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Tokyo marathon cancels mass race over coronavirus scare

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Tokyo Marathon, Coronavirus

The mass participation race at the Tokyo marathon, which was due to have 38,000 people taking part, has become the latest sporting casualty of the coronavirus.

In a statement, organizers confirmed that the event on 1 March will now be limited to the elite field of 176 athletes and 30 wheelchair athletes.

“We have been preparing for the Tokyo marathon 2020 while implementing preventive safety measures, however, now that a case of COVID-19 (coronavirus) has been confirmed within Tokyo, we cannot continue to launch the event within the scale we originally anticipated,” they added.

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Organizers said that all registered runners would be allowed to defer their entry until next year – however, they would have to pay again and would also not get their money back from this year’s race.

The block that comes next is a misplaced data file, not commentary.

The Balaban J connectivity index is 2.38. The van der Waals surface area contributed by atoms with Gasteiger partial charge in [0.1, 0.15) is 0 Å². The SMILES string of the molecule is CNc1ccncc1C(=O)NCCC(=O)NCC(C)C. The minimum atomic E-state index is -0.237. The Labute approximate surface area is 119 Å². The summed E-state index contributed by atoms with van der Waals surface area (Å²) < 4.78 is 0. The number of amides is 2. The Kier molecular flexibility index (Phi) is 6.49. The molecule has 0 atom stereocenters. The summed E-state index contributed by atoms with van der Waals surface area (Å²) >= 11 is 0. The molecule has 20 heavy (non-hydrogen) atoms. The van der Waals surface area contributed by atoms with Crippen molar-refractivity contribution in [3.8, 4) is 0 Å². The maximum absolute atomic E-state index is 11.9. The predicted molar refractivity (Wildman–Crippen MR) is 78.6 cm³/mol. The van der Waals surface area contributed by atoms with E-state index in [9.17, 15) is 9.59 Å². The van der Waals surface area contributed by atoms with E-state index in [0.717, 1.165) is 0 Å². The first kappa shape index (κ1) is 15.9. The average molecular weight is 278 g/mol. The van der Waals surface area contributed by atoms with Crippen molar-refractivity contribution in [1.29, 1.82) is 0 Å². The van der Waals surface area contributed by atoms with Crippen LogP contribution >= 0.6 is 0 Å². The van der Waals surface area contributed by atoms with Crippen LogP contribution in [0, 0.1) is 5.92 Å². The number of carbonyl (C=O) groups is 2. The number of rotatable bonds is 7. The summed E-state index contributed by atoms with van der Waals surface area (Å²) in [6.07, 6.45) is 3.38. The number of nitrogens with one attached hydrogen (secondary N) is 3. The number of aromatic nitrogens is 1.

One British runner who had entered the race said that she understood the decision but from a personal and financial perspective it was hard to take just 13 days before the race.

“My husband Max and I had been planning to run the Tokyo marathon over for two years so to hear this news is gutting,” said Sarah Dudgeon, who had been hoping to run the race in under three hours.

“Of course we understand and respect the decision but you can’t help feeling the personal ramifications,” she added. “We had trained hard through the winter and were hoping this would be the running holiday of a lifetime.

As things stand we don’t know whether the £3,000 we have paid for flights and hotels will be refunded if we decide to run the race next year.”

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Last week organizers had sounded confident that the event would go ahead, announcing plans to distribute surgical masks to runners and volunteers as part of preventive safety measures against the virus. They had also told the 1,800 runners from China registered to race that they could defer their entry until 2021 without any penalty.

However, the continuing spread of the virus meant on Monday they had little choice but to take the drastic step of limiting the race – which doubles up as an Olympic trial for Japanese marathon runners – to just over 200 participants.

Vanguard News

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